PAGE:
The prominent Dallas leaders who make up the board for the Thanks-Giving Square Foundation are in early talks of what a significant overhaul of the downtown oasis might look like. While still in initial discussions, the foundation’s president and CEO, Kyle Ogden, suggest it might be upwards of $25 million to breathe new light into the private meditation garden.
Interestingly, the greenspace anchored by a spiraling nondenominational chapel was conceived by a real who’s who of Dallas—such as The Hunts, The Meadows—following the 1963 assassination of President John F. Kennedy. The idea, Ogden told D CEO, was to build something that Dallas could be proud of in the wake of the abased slaying.
“My belief is the community came together around something they could be proud of that expressed the virtues and values of Dallas beyond what was in the headlines,” Ogden said. Before the Square’s dedication in 1976, religious leaders behind the project called it “a beacon of hope for generations.”
No expense was spared as Dallas city leaders bought a city block and hired the most famous architect at that time, Phillip Johnson. Johnson has designed monumental buildings worldwide—Texas and Dallas held a special place for him, though. He first conceived the de Menil House in Houston in 1950 and, in 1964, designed the Beck House, which is well-known for its facade of slender concave arches that wrap around the home. Later, he created the Memorial in 1970 and composed the Marshall Field’s facades in Houston and Dallas, Momentum Place—now Comerica Bank Tower—and the Cathedral of Hope.
The Square was never intended to be a park, but it has been criticized over the year for its angular, sloping landscaped wedges that seem to close the space off from its community. And, over time, it became a bit rudderless due to some deferred maintenance. (You can read more about that in this 2012 D Magazine article by Patrick Kennedy.)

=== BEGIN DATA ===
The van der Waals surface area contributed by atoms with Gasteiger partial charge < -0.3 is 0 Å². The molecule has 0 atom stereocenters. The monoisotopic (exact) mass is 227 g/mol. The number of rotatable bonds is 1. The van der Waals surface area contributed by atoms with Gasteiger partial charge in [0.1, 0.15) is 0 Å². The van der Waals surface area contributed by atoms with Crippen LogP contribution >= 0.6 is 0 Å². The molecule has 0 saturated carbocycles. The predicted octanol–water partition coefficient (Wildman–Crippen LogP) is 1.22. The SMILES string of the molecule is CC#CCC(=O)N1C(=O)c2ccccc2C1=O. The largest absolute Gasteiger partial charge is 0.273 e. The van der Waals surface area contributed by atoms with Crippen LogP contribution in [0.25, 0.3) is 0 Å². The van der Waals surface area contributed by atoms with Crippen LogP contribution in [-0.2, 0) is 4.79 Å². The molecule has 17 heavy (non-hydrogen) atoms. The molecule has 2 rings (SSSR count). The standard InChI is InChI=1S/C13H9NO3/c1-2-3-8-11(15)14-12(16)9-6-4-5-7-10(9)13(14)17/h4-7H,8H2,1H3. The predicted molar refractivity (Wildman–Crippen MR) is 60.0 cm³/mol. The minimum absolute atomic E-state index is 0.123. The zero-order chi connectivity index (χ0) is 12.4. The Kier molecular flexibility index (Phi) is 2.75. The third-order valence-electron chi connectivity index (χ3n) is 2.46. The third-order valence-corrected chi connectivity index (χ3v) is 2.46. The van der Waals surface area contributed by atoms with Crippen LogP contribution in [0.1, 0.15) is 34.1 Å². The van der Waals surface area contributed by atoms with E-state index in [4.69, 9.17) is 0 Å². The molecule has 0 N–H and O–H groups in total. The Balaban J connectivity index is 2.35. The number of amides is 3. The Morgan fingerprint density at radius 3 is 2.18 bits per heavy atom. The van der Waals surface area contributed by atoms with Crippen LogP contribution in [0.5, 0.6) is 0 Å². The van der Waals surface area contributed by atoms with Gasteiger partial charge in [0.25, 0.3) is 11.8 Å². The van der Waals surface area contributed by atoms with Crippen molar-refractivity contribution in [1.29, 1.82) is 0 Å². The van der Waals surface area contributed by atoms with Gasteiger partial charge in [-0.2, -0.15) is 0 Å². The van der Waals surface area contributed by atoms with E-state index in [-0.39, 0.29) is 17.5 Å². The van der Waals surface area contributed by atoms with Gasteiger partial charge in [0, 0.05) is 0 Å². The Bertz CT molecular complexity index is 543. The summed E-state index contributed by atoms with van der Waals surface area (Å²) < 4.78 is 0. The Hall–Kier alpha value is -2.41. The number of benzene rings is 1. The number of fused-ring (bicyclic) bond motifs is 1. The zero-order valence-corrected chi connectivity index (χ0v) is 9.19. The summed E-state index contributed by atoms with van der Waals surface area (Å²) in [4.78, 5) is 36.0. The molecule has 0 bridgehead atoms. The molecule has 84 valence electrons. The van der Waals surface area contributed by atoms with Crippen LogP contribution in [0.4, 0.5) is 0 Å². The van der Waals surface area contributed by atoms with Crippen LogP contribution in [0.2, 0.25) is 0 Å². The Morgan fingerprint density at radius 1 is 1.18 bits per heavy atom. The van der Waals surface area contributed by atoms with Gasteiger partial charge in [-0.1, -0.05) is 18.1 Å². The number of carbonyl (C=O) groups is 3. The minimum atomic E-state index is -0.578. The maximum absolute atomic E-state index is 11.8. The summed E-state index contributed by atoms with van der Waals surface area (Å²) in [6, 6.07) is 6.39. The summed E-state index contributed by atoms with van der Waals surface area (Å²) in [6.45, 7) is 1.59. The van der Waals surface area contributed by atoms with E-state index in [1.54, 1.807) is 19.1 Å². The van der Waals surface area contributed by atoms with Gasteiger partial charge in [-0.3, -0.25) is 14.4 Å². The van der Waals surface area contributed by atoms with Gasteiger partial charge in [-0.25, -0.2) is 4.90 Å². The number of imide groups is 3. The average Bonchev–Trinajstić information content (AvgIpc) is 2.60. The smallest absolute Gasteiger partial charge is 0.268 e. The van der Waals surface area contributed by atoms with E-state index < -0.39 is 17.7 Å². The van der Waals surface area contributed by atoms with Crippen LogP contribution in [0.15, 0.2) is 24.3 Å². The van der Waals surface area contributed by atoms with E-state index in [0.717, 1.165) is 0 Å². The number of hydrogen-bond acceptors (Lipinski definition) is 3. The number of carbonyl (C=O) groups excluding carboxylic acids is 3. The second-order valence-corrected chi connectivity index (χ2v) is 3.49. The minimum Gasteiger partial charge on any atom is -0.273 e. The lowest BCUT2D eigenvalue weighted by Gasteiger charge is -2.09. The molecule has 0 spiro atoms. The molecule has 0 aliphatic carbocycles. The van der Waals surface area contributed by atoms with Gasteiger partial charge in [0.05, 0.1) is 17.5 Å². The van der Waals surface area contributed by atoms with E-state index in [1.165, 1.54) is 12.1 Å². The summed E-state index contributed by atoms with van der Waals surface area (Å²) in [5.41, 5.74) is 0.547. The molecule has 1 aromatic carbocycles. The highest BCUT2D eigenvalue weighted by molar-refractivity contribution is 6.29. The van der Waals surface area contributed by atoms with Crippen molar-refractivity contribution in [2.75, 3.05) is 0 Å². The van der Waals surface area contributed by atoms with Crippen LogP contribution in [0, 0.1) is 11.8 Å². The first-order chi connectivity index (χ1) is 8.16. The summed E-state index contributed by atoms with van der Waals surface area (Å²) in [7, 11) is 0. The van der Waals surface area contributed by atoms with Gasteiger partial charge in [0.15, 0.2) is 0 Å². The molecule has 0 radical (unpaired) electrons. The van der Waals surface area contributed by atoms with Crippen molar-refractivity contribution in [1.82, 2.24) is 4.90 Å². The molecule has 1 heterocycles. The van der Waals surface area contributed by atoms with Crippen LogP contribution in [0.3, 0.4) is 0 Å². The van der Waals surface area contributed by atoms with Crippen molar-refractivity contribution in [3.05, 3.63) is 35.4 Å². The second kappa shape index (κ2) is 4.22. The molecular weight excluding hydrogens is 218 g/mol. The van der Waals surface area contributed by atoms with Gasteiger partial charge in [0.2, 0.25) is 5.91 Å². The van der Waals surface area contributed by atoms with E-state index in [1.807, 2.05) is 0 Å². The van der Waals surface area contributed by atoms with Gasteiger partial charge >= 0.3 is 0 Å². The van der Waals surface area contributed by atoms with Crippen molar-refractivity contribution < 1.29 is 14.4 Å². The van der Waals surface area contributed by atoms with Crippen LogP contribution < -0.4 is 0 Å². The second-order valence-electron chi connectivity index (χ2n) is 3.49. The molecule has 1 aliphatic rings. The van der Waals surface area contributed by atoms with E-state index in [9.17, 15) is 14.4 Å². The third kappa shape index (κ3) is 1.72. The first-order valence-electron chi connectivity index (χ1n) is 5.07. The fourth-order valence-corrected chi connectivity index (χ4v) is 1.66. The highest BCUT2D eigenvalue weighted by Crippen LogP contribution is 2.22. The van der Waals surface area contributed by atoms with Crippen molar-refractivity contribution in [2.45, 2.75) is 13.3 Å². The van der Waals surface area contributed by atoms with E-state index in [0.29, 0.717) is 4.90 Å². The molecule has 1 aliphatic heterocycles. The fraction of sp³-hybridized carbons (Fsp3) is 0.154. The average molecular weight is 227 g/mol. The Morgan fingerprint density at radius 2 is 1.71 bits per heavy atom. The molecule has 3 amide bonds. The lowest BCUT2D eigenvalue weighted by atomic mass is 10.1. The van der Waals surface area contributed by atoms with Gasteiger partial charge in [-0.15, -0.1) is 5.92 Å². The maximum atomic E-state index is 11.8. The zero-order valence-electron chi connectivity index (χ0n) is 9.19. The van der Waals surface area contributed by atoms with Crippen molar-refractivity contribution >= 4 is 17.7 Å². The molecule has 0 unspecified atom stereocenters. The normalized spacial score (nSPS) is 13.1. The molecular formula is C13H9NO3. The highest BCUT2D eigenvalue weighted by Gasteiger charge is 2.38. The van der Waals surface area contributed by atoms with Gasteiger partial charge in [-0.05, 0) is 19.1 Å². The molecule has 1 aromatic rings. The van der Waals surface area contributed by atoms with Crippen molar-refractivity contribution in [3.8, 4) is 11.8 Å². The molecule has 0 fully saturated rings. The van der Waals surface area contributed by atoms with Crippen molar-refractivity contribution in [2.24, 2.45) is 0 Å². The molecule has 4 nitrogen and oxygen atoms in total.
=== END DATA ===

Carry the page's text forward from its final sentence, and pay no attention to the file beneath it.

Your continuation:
The recently retired Ogden was brought in a few years ago to help turn the Square around. “If you’ve been around here long enough, you realize we were in a turnaround situation; the dogs had kind of taken over, the smells were bad, the aesthetics were bad, and there was a lot of neglect,” Ogden said.
To get started, the nonprofit invested more than $250,000 in 2018 to help with physical improvements mostly on the western edge of the property at North Akard and Pacific Avenue, or as Ogden calls it, “the front door.”
BLENDING THE OLD WITH THE NEW
Global planning and architecture firm CallisonRTKL has stepped forward to provide pro-bono design services to help the foundation reimagine what Thanks-Giving Square could be in the future.
The re-envisioned design concepts potentially include an overlook along Pacific Avenue and a small multi-function pavilion on the west edge of the park to connect to the Dallas tunnel system. The design also re-envisions the perimeter of the space to better connect with the sidewalk and greater community outside of its approximately 1.7-acre site.
CallisonRTKL has had a Dallas outpost for the past four decades and has been housed in Republic Center since 2001.